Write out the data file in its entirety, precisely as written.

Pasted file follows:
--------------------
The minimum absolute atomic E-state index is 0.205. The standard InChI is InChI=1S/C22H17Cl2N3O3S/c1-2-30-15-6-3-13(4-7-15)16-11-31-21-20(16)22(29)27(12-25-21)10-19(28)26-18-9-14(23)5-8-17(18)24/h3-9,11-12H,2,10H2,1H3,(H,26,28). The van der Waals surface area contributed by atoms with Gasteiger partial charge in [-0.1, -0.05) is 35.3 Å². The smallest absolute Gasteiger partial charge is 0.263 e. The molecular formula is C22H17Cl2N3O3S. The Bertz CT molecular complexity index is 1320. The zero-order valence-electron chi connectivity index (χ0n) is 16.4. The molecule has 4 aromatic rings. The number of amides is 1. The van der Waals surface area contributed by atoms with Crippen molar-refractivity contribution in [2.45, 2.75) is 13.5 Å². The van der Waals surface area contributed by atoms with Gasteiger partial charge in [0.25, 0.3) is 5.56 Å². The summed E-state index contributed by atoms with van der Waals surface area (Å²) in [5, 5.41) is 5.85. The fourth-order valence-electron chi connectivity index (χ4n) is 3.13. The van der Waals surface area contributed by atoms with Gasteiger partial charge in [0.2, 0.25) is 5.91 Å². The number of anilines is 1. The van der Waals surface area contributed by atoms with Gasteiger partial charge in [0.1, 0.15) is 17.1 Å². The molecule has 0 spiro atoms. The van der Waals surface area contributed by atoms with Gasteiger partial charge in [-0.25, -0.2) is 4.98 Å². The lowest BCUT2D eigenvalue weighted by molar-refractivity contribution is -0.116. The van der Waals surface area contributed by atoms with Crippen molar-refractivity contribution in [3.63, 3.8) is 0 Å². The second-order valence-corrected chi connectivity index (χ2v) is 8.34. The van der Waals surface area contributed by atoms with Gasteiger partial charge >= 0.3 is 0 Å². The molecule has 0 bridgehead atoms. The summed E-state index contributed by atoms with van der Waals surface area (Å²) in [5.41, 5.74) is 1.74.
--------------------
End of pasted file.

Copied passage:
The minimum absolute atomic E-state index is 0.205. The standard InChI is InChI=1S/C22H17Cl2N3O3S/c1-2-30-15-6-3-13(4-7-15)16-11-31-21-20(16)22(29)27(12-25-21)10-19(28)26-18-9-14(23)5-8-17(18)24/h3-9,11-12H,2,10H2,1H3,(H,26,28). The van der Waals surface area contributed by atoms with Gasteiger partial charge in [-0.1, -0.05) is 35.3 Å². The smallest absolute Gasteiger partial charge is 0.263 e. The molecular formula is C22H17Cl2N3O3S. The Bertz CT molecular complexity index is 1320. The zero-order valence-electron chi connectivity index (χ0n) is 16.4. The molecule has 4 aromatic rings. The number of amides is 1. The van der Waals surface area contributed by atoms with Crippen molar-refractivity contribution in [2.45, 2.75) is 13.5 Å². The van der Waals surface area contributed by atoms with Gasteiger partial charge in [0.25, 0.3) is 5.56 Å². The summed E-state index contributed by atoms with van der Waals surface area (Å²) in [5, 5.41) is 5.85. The fourth-order valence-electron chi connectivity index (χ4n) is 3.13. The van der Waals surface area contributed by atoms with Gasteiger partial charge in [0.2, 0.25) is 5.91 Å². The number of anilines is 1. The van der Waals surface area contributed by atoms with Gasteiger partial charge in [0.1, 0.15) is 17.1 Å². The molecule has 0 spiro atoms. The van der Waals surface area contributed by atoms with Gasteiger partial charge in [-0.25, -0.2) is 4.98 Å². The lowest BCUT2D eigenvalue weighted by molar-refractivity contribution is -0.116. The van der Waals surface area contributed by atoms with Crippen molar-refractivity contribution in [3.63, 3.8) is 0 Å². The second-order valence-corrected chi connectivity index (χ2v) is 8.34. The van der Waals surface area contributed by atoms with Gasteiger partial charge >= 0.3 is 0 Å². The molecule has 0 bridgehead atoms. The summed E-state index contributed by atoms with van der Waals surface area (Å²) in [5.41, 5.74) is 1.74.